A Seal upon the Heart: Quaker Readings in the Song of Songs

php_438By Michael Birkel. Pendle Hill Pamphlets (number 438), 2016. 34 pages. $7/pamphlet.

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“Kisses Sweeter Than Wine”—some of us can remember that old song from the 1950s by the Weavers. One would guess that it came from the opening line of the Song of Solomon: “Let him kiss me with kisses of his mouth; for your love is better than wine.”

Michael Birkel has written a very useful pamphlet on how Friends have found inspiration and encouragement from the Song of Songs, also titled Song of Solomon, one of the wisdom books in our Old Testament. Birkel introduces us to the poetry of the Song of Songs and then goes on to show how early Friends referenced the biblical passages as they developed their sense of themselves as a faith community.

Traditionally, the male voice was believed to be that of a young King Solomon and the female voice that of his Shulamite bride.

In Judaism it has been read as an allegory of the love between the Israelite people and God. In Christian tradition it has been read as an allegory of the love between Christ and the Church. Both Jewish and Christian mystics have found it expressed their experience of loving God and being loved by God.

It is a story, set in short poetic pieces, of two young lovers who call out to each other with praise and yearning in celebration of their sexual intimacy. The setting is pastoral; the season is spring. Their language is both metaphoric and explicit. She invites him to come to his garden, then reminds him that his garden is a real woman with lovely breasts. The story line is a celebration of the joy and exuberance of a new young love. She sings to the daughters of Jerusalem and looks to them for guidance and support. She asks the guards at the gates for help in finding her lover. They beat her, thinking she is a whore.

Birkel notes that the conventional seventeenth-century Christian understanding of the Song of Solomon was that it was an allegory of Christ and the Church, particularly among the non-mystical Puritans in England.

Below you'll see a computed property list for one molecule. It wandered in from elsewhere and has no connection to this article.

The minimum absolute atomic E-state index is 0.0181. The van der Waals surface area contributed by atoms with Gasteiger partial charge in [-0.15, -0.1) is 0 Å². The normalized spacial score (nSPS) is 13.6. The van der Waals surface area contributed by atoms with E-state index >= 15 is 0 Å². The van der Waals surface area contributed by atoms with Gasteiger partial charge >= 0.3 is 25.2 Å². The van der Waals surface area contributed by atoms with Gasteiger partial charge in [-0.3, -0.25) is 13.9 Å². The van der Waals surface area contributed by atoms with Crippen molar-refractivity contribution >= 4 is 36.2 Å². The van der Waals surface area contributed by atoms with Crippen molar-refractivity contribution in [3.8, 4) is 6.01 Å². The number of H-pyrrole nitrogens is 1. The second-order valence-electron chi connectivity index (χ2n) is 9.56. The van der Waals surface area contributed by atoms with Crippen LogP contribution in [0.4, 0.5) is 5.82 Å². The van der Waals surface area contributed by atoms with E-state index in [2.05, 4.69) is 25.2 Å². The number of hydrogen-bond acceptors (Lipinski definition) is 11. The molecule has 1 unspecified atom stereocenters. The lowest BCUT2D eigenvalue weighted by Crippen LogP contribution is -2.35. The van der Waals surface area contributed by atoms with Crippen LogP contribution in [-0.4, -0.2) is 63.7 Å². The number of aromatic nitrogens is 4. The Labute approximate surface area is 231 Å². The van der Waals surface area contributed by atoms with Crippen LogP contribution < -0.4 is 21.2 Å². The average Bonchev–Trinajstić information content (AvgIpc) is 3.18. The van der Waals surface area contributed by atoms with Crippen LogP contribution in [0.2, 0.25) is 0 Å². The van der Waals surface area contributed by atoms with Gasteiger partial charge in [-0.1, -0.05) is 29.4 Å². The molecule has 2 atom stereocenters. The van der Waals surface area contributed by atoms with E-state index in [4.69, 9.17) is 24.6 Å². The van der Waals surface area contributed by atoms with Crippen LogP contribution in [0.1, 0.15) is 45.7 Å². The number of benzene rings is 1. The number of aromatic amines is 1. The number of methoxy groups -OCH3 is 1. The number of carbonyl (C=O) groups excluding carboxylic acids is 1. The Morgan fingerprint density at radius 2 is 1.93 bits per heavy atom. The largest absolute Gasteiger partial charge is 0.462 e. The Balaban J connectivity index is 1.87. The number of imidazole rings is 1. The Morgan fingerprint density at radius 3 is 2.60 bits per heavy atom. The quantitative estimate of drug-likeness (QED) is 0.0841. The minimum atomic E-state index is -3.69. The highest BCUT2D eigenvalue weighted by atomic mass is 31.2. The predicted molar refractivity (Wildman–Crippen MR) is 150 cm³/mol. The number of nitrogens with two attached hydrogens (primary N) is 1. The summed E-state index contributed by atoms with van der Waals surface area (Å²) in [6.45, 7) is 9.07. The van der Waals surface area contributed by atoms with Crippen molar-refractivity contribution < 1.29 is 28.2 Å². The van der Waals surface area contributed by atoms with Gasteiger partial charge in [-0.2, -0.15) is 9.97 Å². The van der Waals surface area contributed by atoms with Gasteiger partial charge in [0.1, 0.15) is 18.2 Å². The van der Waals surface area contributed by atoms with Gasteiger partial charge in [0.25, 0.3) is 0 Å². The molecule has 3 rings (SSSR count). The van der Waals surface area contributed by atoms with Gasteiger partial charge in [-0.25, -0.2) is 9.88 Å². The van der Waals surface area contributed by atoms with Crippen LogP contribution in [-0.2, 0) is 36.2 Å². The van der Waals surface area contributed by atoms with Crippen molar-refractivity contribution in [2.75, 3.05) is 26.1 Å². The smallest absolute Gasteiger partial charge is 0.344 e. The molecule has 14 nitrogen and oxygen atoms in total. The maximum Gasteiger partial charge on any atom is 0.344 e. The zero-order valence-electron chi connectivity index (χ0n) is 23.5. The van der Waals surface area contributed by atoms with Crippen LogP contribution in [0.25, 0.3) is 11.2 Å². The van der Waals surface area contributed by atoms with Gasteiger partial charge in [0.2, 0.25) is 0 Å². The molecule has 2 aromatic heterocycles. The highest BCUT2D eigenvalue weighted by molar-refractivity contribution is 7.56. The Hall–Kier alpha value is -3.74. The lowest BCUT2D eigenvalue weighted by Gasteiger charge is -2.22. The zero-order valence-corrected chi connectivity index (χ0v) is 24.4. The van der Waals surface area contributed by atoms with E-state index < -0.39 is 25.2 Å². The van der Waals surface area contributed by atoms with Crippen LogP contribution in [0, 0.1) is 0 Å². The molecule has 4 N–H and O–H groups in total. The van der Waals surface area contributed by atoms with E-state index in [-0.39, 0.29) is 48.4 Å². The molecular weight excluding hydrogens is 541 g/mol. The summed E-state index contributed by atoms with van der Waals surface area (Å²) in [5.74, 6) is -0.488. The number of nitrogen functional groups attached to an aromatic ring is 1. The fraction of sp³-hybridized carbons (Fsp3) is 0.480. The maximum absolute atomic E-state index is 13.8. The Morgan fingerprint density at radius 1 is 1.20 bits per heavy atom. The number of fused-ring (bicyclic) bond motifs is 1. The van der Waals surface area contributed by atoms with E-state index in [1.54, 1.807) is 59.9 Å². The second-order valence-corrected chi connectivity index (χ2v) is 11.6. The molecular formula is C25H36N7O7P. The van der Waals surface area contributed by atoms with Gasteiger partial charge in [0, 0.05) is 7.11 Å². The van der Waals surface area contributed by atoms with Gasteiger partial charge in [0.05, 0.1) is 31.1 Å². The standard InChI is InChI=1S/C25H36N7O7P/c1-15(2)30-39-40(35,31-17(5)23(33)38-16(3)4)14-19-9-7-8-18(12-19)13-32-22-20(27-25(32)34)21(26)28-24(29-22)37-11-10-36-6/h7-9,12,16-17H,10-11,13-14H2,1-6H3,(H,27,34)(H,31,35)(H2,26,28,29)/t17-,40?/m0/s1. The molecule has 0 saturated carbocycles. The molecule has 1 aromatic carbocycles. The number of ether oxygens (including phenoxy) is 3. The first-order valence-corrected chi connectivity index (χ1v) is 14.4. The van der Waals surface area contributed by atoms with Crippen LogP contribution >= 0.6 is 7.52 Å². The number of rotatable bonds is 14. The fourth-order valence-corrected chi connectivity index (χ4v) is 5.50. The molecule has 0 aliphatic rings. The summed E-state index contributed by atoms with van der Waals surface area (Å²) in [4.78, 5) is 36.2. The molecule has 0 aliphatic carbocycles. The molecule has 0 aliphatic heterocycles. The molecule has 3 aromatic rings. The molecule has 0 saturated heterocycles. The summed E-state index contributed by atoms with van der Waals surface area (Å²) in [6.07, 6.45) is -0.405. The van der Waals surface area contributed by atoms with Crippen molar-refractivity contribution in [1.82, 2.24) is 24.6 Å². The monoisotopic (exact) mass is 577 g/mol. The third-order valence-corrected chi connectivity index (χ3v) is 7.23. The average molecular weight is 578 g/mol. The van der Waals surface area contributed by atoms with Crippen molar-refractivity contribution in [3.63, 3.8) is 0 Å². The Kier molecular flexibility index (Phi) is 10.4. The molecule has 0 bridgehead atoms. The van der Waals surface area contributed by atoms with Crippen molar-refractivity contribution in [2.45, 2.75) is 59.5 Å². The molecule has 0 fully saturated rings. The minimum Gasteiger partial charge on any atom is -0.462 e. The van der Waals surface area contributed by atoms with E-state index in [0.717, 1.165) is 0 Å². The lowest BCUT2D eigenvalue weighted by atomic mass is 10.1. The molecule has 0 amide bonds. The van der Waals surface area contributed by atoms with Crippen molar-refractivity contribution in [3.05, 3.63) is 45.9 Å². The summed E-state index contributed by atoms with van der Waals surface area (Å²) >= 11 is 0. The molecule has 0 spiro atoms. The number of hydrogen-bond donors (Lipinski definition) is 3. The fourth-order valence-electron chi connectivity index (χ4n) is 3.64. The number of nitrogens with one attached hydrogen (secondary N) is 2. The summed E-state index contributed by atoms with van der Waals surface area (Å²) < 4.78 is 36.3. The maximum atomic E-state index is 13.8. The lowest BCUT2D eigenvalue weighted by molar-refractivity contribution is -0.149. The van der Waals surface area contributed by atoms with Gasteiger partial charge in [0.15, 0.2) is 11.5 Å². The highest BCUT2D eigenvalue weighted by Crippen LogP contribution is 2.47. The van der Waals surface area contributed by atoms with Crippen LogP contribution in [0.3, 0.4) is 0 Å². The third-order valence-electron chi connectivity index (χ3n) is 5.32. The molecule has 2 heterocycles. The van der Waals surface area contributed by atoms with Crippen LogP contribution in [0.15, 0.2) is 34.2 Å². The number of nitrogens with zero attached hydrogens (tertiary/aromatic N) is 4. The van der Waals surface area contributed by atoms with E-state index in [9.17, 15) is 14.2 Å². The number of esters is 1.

Taking a more mystical tack, a daughter of Margaret Fell (Isabel Fell Yeamans) “urged her readers to welcome the inward Christ. For her the Song of Songs provided language to describe the experience of early Friends that the long wait is over and that God was available directly. The soul’s beloved has come again, in an inward, spiritual manifestation.”

Early Friends identified strongly with the young woman’s experience of being beaten by guards since they were persecuted by the church authorities. Friends left the church and found the Spirit of Christ within their own faith community.

As early Friends were developing the peace testimony, William Smith referenced Song 2:4 where the young man has invited her to the banquet hall: “He brought me to the banqueting house, and his banner over me was love.”

For early Friends, the garden was a metaphor of their gathering in worship. Dorothy White wrote, “They shall be a well-watered garden, who feel the heavenly, bedewing and showers, the former and the latter rain, the showers of his mercy which are renewed morning by morning.”

More recently, this ancient love song inspired the title for Toni Morrison’s novel Song of Solomon, a story of how love enables an African American family to survive the damages of white racism. Morrison uses biblical names and references to add layers of deeper meaning to the novel’s story. In addition to the novel’s Solomon, we also meet Hagar.

Birkel invites us to take another look at the Song of Songs. Yes, at one level it is about the passion of young love, and as such invites us to reflect on our own similar (or not) experiences. But on another level the Song gives voice to life experiences common to many of us, including yearning for things not seen, feeling the pain of betrayal by others, leaving the familiar for the unknown, and ultimately the joy of finding community and meaning in life.

So, yes, this is a wonderful addition to your library shelf. It doesn’t take up much space, but it invites you to explore an ancient love song and how Friends have looked to it for inspiration. The pamphlet could keep friendly company with other works by Birkel that include an exploration of early Quaker meditations on selected biblical passages.

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